One way to obtain a sense of scale for something like comet 67P is to contrast it with something else, such as Manhattan Island in New York.
As I mentioned in a column I posted yesterday about the MRAM company Spin Memory (see Spacing out with Spin Memory), it’s now six years since the Philae lander from the European Rosetta space probe performed the first successful landing on a comet, where comets are essentially cosmic snowballs of frozen gases, rock, and dust that orbit the Sun.
The comet in question was 67P/Churyumov–Gerasimenko (abbreviated as 67P or 67P/C-G), which is a Jupiter-family comet that originated in the Kuiper belt way back in the mists of time.
I must admit that I’m enthralled when I see photographs of asteroids and comets. When I was a kid, I read way too much science fiction — I still do so to this day — and I can easily imagine being in a space suit standing on one of these awesome objects.
Having said that, when you see an image of something like comet 67P in isolation, it’s hard to get a sense of scale. So, I had a quick Google (no one could see because the door to my office was closed) to discover that 67P is 4,350 meters (2.7 miles) long. As interesting as that is, I still wanted to put this into context.
A couple of years ago, I visited New Jersey with my wife (Gina the Gorgeous). At that time, we both used to enjoy watching the American docusoap television series Jerseylicious, which chronicled the lives of six hair stylists who worked at salons located in Green Brook Township, New Jersey. The main salon was called the Gatsby, so I’d booked Gina an appointment there as a surprise for her birthday (I’d also ordered a birthday cake from Carlo’s Bakery, as seen on the Cake Boss, which is also based in New Jersey).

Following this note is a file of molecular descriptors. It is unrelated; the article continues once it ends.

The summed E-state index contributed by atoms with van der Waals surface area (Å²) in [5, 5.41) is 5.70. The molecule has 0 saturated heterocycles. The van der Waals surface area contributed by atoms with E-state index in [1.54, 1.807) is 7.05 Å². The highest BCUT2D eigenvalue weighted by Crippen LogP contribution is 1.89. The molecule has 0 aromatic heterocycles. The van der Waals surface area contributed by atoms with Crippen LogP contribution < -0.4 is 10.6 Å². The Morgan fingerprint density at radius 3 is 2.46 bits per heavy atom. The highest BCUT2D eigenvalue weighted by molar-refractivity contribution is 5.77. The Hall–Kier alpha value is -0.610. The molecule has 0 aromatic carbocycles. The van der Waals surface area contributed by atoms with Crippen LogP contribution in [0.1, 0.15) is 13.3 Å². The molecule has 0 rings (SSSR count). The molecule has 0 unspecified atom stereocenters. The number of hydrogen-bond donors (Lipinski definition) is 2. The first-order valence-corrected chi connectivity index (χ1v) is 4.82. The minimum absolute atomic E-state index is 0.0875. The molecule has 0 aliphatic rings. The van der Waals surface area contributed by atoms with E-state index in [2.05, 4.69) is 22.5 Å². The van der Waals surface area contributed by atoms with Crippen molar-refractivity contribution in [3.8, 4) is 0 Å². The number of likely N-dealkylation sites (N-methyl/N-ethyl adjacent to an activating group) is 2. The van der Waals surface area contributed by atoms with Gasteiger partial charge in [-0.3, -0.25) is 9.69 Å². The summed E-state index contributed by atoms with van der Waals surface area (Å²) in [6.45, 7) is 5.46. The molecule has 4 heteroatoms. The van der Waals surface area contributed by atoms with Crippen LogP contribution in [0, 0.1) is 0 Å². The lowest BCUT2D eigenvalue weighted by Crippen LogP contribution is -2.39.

The reason I mention this here is that, from our hotel room in New Jersey, we had an awesome view of Manhattan Island in New York, and we managed to spend a day there wandering around. My Googlicious friend informed me that Manhattan is 13 miles (20,900 meters) long and 2.3 miles (3,701 meters) across at its widest point. Armed with these facts, I asked my graphics artist chum, Bruce Till, if he could create a montage contrasting Manhattan and comet 67P, which he did as shown below.
Now I have the sense of scale I was looking for. I know how long it takes to walk across Manhattan because I have done so. Of course, it would take much longer to walk around 67P because trying to travel any faster than a geriatric snail would cause you to overcome its escape velocity, which is only around 1 m/s. By comparison, the escape velocity from Earth’s surface is about 11,186 m/s (which is 40,270 km/h or 36,700 ft/s or 25,020 mph).
To put this another way, as I just read in this article on Slate, “If you were standing on the surface, you’d feel gravity something around 0.0001 times that of Earth. I’d weigh about a quarter ounce, as much a sip of water.”
Now my poor old noggin is abuzz with thoughts of exploring 67P. On the other hand, I’m also reminded of the book Heart of the Comet by David Brin and Gregory Benford. As it says on Amazon, “This tells the story of an ambitious manned mission to visit Halley’s Comet and alter its orbit, to mine it for resources. But all too soon, native cells — that might once have brought life to Earth — begin colonizing the colonists.” That’s another book I need to read again in the not-so-distant future. In the meantime, do you have any thoughts you’d care to share?